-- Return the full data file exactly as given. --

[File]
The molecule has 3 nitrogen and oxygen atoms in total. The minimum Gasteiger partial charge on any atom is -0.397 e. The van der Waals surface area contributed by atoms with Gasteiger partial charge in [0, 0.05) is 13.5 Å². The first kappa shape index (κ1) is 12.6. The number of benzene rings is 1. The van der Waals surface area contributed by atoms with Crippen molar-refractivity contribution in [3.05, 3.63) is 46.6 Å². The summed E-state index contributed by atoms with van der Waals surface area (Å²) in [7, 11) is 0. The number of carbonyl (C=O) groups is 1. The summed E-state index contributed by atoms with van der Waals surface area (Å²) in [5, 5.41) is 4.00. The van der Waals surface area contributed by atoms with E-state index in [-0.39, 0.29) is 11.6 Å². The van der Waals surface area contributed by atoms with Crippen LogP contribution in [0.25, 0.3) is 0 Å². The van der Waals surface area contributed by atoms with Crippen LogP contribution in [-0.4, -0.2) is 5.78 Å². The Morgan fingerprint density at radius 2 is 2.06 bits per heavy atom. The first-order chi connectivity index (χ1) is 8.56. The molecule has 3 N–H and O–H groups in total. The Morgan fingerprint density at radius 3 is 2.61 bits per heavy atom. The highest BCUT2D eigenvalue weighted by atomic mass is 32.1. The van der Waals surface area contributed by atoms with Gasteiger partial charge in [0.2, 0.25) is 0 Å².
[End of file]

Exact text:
The molecule has 3 nitrogen and oxygen atoms in total. The minimum Gasteiger partial charge on any atom is -0.397 e. The van der Waals surface area contributed by atoms with Gasteiger partial charge in [0, 0.05) is 13.5 Å². The first kappa shape index (κ1) is 12.6. The number of benzene rings is 1. The van der Waals surface area contributed by atoms with Crippen molar-refractivity contribution in [3.05, 3.63) is 46.6 Å². The summed E-state index contributed by atoms with van der Waals surface area (Å²) in [7, 11) is 0. The number of carbonyl (C=O) groups is 1. The summed E-state index contributed by atoms with van der Waals surface area (Å²) in [5, 5.41) is 4.00. The van der Waals surface area contributed by atoms with E-state index in [-0.39, 0.29) is 11.6 Å². The van der Waals surface area contributed by atoms with Crippen LogP contribution in [0.25, 0.3) is 0 Å². The van der Waals surface area contributed by atoms with Crippen LogP contribution in [-0.4, -0.2) is 5.78 Å². The Morgan fingerprint density at radius 2 is 2.06 bits per heavy atom. The first-order chi connectivity index (χ1) is 8.56. The molecule has 3 N–H and O–H groups in total. The Morgan fingerprint density at radius 3 is 2.61 bits per heavy atom. The highest BCUT2D eigenvalue weighted by atomic mass is 32.1. The van der Waals surface area contributed by atoms with Gasteiger partial charge in [0.2, 0.25) is 0 Å².